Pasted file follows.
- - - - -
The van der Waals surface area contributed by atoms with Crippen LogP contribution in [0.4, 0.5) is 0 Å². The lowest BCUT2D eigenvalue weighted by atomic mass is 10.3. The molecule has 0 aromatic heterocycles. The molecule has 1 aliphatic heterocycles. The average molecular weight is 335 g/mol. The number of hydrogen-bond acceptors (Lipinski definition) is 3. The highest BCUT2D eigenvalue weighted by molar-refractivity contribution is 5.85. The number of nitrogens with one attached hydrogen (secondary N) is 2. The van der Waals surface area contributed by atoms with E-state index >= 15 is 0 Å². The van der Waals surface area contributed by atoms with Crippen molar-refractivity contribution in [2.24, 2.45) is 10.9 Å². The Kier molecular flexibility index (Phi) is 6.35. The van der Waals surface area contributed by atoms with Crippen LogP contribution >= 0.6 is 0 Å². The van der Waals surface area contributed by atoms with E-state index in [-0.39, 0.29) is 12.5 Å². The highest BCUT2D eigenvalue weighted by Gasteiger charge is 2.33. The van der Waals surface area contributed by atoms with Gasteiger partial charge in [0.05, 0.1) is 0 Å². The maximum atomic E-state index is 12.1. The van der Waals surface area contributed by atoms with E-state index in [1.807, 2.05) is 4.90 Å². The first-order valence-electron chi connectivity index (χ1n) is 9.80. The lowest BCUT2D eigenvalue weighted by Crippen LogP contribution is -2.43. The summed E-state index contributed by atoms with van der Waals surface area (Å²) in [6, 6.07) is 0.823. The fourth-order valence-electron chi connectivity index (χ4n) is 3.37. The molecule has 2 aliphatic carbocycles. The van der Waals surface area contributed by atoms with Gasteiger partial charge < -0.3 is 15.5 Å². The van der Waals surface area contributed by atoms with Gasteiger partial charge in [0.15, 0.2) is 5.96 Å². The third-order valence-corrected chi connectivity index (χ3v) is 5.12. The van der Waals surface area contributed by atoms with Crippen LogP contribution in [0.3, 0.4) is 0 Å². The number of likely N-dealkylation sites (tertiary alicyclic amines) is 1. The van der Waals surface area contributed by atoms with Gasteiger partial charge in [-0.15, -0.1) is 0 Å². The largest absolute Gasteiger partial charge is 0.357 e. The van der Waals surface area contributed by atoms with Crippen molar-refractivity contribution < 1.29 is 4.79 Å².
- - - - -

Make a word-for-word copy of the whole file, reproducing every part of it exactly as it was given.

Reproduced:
The van der Waals surface area contributed by atoms with Crippen LogP contribution in [0.4, 0.5) is 0 Å². The lowest BCUT2D eigenvalue weighted by atomic mass is 10.3. The molecule has 0 aromatic heterocycles. The molecule has 1 aliphatic heterocycles. The average molecular weight is 335 g/mol. The number of hydrogen-bond acceptors (Lipinski definition) is 3. The highest BCUT2D eigenvalue weighted by molar-refractivity contribution is 5.85. The number of nitrogens with one attached hydrogen (secondary N) is 2. The van der Waals surface area contributed by atoms with E-state index >= 15 is 0 Å². The van der Waals surface area contributed by atoms with Crippen molar-refractivity contribution in [2.24, 2.45) is 10.9 Å². The Kier molecular flexibility index (Phi) is 6.35. The van der Waals surface area contributed by atoms with Crippen LogP contribution >= 0.6 is 0 Å². The van der Waals surface area contributed by atoms with E-state index in [-0.39, 0.29) is 12.5 Å². The highest BCUT2D eigenvalue weighted by Gasteiger charge is 2.33. The van der Waals surface area contributed by atoms with Gasteiger partial charge in [0.05, 0.1) is 0 Å². The maximum atomic E-state index is 12.1. The van der Waals surface area contributed by atoms with E-state index in [1.807, 2.05) is 4.90 Å². The first-order valence-electron chi connectivity index (χ1n) is 9.80. The lowest BCUT2D eigenvalue weighted by Crippen LogP contribution is -2.43. The summed E-state index contributed by atoms with van der Waals surface area (Å²) in [6, 6.07) is 0.823. The fourth-order valence-electron chi connectivity index (χ4n) is 3.37. The molecule has 2 aliphatic carbocycles. The van der Waals surface area contributed by atoms with Gasteiger partial charge < -0.3 is 15.5 Å². The van der Waals surface area contributed by atoms with Gasteiger partial charge in [0.15, 0.2) is 5.96 Å². The third-order valence-corrected chi connectivity index (χ3v) is 5.12. The van der Waals surface area contributed by atoms with Crippen LogP contribution in [0.3, 0.4) is 0 Å². The number of likely N-dealkylation sites (tertiary alicyclic amines) is 1. The van der Waals surface area contributed by atoms with Gasteiger partial charge in [-0.15, -0.1) is 0 Å². The largest absolute Gasteiger partial charge is 0.357 e. The van der Waals surface area contributed by atoms with Crippen molar-refractivity contribution < 1.29 is 4.79 Å².